14. John Fahy New Member

    I have followed with interest the number of constructive comments made recently on this site. I felt wounded on Friday when I was accused of being a petrol head. It is clearly evident that we do have serious air quality issues in Greenwich and across London. I took time out this morning to look at the pollution levels produced by the London Air Quality Network. Clearly we need to continue to confront these major issues. It is work in progress. I am very much aware of the current public health issues. Are the current proposals for improving traffic flows with the campaign to develop improvements across the Thames likely to increase pollution,I believe not. The proposals cannot be considered in isolation. I was surprised to see that the Silvertown petition offers no view on the wider transport proposals.

    It is important that all of the issues raised are considered and any submissions made reflect the wider options available to reduce the bottlenecks around the Borough. Air quality goes through the roof and any rational view should be mindful of that. Community engagement is critical but as I have said previously all views need to be valued and respected. The discussions that have been aired are important and if the final decision is to proceed with the proposals more work will be required on the issues of air quality,traffic flows etc. I hope to look at the Hyder report this week.

    Should the Mayor fail to support Gallions Reach Bridge,then I suspect all bets are off. Simply moving the Ferry further down river will simply be a fudge .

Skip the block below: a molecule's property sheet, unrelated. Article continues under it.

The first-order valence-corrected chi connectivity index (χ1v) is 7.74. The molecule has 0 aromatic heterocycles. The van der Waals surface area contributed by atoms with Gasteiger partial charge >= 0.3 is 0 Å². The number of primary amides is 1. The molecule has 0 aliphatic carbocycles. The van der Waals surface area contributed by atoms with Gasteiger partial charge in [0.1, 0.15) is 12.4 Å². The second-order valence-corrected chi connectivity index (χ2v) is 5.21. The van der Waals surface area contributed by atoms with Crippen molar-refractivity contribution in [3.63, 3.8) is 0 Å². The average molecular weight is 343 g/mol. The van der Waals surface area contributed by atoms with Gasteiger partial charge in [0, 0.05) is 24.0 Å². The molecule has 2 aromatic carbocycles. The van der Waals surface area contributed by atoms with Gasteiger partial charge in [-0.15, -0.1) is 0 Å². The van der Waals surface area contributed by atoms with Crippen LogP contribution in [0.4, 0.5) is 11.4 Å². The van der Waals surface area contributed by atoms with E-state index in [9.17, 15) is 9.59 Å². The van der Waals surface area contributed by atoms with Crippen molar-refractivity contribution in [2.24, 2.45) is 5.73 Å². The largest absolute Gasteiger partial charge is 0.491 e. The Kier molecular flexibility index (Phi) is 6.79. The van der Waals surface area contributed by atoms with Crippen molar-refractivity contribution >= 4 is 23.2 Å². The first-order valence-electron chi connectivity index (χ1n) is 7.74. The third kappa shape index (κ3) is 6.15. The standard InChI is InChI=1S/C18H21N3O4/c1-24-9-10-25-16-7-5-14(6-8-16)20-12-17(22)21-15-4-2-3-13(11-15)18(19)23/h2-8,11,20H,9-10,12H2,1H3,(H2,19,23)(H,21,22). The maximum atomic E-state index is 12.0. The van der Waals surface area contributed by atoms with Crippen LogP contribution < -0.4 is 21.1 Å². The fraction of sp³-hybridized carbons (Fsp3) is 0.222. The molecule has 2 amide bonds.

15. Pelton Pirate Member

    There are numerous problems which any proposed crossing must address, and from the information supplied to residents thus-far, it's clear they've either not been researched or documented (or both) fully before the pro-tunnel campaign started.

    Does Royal Greenwich (or anyone) really understand the motivations of the majority of traffic using
    a) The Blackwall Tunnel S > N & N > S
    b) The A2 > A102
    c) The Woolwich ferry and approaches
    d) Equivalent routes from N > S

    Cllr Fahy is missing the point and proposing a solution without knowing the root cause of the problem, typically a route to doom & failure for any change project. Until you understand why thousands of cars (the vast majority of which during rush hours are single-occupant) need to use those stretches of road (and their surroundings), how on earth can you say whether one or other proposal will hope to have any tangible effect?
    As for the veiled digs at the Government and Mayor of London, well, they are bizarre at best. How are train fares in anyway linked to lorries using the Woolwich Ferry?
  16. Adam Bienkov New Member

    All bets are already off then. The Mayor does not support a bridge at Gallions Reach and cancelled existing plans for one when he was first elected.

    The only two projects which are in TfL's ten year business plan are the Silvertown Tunnel and a Ferry at Gallions Reach. The only effect the council's "bridge the gap" campaign will have is to increase the likelihood of the Silvertown Tunnel being built.

    Both Greenwich and Newham say they want a tunnel as well as the bridge and Newham have said that their support for the tunnel is dependant on the bridge being built as well.

    As TfL and the government have no plans to build the bridge, can Greenwich please be honest about their position on Silvertown? Does Cllr Fahy support the tunnel, even without the bridge?
  17. Paul Webbewod New Member

    PP - At the City Hall seminar last week the TfL representative said that most traffic using the Blackwall Tunnel either starts or finishes its journey in London and that there isn't much long distance through traffic that "should use the M25". I haven't seen any actual stats though.